Introduction to Ethics, Week five Day two
Introduction to Ethics, Week five Day two PHIL21001
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This 2 page Class Notes was uploaded by Jessica Bobik on Monday February 22, 2016. The Class Notes belongs to PHIL21001 at Kent State University taught by Matthew A. Veneklase in Winter 2016. Since its upload, it has received 23 views. For similar materials see Intro to Ethics in PHIL-Philosophy at Kent State University.
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Date Created: 02/22/16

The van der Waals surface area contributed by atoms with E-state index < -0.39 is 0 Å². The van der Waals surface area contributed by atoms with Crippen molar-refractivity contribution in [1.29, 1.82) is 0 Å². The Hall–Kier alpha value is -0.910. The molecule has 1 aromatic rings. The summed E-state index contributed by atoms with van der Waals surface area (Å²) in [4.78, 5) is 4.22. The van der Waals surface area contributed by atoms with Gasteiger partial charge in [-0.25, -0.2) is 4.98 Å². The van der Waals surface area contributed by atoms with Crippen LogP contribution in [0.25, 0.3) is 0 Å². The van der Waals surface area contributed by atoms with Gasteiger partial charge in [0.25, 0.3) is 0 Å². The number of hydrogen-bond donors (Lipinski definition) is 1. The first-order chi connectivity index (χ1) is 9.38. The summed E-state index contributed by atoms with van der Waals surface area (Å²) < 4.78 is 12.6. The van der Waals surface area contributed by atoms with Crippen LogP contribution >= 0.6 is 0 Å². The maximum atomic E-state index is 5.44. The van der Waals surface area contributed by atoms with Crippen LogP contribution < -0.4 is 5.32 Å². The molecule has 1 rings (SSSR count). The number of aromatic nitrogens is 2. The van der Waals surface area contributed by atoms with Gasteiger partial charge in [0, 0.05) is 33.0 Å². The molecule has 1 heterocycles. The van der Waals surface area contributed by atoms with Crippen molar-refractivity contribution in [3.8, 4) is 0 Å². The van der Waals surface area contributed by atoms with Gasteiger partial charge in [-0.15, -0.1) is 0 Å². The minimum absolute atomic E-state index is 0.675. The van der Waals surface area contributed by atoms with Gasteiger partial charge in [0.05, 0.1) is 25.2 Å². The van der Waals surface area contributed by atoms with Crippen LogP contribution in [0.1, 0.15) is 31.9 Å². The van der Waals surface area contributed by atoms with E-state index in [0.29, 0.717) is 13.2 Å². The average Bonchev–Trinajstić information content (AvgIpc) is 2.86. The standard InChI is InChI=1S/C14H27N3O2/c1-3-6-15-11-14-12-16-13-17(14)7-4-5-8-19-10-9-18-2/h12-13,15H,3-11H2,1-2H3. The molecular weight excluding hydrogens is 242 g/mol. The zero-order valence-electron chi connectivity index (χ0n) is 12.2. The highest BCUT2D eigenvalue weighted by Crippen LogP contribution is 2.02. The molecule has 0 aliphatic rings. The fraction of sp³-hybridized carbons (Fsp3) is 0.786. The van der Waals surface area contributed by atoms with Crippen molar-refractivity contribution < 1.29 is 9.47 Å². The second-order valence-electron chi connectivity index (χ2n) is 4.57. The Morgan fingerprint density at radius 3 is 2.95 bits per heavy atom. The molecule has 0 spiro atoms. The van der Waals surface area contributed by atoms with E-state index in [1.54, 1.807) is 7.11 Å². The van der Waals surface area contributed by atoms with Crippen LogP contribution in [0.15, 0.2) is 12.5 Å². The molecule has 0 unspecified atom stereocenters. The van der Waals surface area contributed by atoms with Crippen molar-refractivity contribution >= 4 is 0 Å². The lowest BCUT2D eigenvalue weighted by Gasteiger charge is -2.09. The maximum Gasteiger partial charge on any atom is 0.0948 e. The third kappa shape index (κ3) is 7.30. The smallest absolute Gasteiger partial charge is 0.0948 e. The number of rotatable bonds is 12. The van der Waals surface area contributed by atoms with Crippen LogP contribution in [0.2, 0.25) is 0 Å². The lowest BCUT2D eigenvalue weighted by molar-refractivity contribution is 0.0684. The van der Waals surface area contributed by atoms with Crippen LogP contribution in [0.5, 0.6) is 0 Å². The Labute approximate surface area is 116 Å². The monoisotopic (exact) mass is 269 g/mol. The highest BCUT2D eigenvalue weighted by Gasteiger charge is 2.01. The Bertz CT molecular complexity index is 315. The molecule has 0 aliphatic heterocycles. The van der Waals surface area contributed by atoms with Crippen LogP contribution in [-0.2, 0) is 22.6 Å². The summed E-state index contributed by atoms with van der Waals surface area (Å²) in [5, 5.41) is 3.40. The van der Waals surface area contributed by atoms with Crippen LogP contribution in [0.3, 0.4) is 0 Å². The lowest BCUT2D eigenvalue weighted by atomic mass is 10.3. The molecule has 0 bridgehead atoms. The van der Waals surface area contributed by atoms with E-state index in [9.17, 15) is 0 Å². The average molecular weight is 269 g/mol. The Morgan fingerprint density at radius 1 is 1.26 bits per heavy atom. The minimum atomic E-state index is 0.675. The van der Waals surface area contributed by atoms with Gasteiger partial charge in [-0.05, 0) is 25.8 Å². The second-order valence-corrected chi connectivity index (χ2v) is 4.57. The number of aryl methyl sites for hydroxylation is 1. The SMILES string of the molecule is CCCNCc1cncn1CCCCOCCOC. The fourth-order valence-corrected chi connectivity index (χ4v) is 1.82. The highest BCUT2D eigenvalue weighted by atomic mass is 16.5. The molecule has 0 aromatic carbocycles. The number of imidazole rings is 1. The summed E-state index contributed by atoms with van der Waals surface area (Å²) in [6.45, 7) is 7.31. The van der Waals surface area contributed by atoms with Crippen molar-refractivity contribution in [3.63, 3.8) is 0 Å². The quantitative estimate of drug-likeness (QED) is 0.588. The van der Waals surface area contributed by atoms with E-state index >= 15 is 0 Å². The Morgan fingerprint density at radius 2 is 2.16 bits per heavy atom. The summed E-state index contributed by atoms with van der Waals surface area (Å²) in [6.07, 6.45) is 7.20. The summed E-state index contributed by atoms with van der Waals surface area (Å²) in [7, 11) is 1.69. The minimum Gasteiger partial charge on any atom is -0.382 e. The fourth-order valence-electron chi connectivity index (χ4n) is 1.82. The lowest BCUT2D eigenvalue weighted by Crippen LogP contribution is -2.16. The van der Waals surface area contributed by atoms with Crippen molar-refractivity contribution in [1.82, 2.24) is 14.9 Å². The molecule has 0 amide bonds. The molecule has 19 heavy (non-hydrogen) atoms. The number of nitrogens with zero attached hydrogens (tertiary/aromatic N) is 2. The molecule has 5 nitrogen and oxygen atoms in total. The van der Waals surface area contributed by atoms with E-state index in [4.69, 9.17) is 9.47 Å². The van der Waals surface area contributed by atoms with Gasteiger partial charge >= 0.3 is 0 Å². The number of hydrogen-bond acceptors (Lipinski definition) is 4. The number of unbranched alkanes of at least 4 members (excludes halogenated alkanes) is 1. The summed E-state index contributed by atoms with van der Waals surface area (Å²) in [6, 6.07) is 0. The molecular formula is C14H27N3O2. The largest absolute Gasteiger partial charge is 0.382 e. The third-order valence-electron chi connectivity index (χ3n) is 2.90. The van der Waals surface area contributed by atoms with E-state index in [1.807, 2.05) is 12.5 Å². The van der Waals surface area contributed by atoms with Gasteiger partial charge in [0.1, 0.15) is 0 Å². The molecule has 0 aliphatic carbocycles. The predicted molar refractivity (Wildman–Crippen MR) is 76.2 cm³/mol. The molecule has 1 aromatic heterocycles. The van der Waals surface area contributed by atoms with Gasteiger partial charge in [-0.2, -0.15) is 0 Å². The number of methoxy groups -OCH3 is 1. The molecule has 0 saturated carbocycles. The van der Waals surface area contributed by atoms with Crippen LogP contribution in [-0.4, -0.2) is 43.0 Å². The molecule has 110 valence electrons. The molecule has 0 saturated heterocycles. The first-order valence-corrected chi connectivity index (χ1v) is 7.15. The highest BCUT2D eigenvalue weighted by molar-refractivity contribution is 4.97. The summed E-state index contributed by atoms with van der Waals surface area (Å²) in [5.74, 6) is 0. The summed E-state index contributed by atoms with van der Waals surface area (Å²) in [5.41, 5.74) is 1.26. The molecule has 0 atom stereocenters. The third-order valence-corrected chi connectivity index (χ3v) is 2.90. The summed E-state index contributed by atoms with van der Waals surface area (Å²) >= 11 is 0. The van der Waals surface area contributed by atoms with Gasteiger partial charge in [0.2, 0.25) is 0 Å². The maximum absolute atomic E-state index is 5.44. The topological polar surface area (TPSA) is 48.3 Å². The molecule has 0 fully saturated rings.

Week five Day two ▯ Rahula Purpose of Mediation o Intended to produce a “state of perfect mental health, equilibrium, and tranquility.” o Genuine Buddhist Meditation is not about: Any kind of escape, whether from society or reality Gaining any kind of “mystical power” Not about seeking greater power (cravings). Original word for meditation ‘meditation’ is not a good word / translation for original word >> bhavana: “cultivation” or “development” << mental cultivation or development very broad, includes feelings and dispositions * Rahula actually uses culture instead of cultivation * ▯ ▯ Two kinds of meditation General level o Insight meditation Specifically Buddhist, developed/discovered by the Buddha It DOES lead to Nirvana One DOES NOT need to be a Buddhist to practice * If you practice this meditation, it does NOT automatically make you a Buddhist * Mindfulness of breathing Free us from distraction, calm at mind Mindfulness of everyday activity Free of worry / distraction and to enjoy life Mindfulness of sensations and feelings A reflective space / separation. Not “your”; think of it as “a”. Meditation of the state of ones mind Thoughts and dispositions to act, and why? Meditation of ethical, spiritual, and intellectual subjects Thinking something over, linguistic, what will benefit you? o Concentration meditation Not specifically Buddhist, but belongs to Indian philosophical practice It DOES NOT lead to Nirvana, except insofar as it assists Insight meditation ▯
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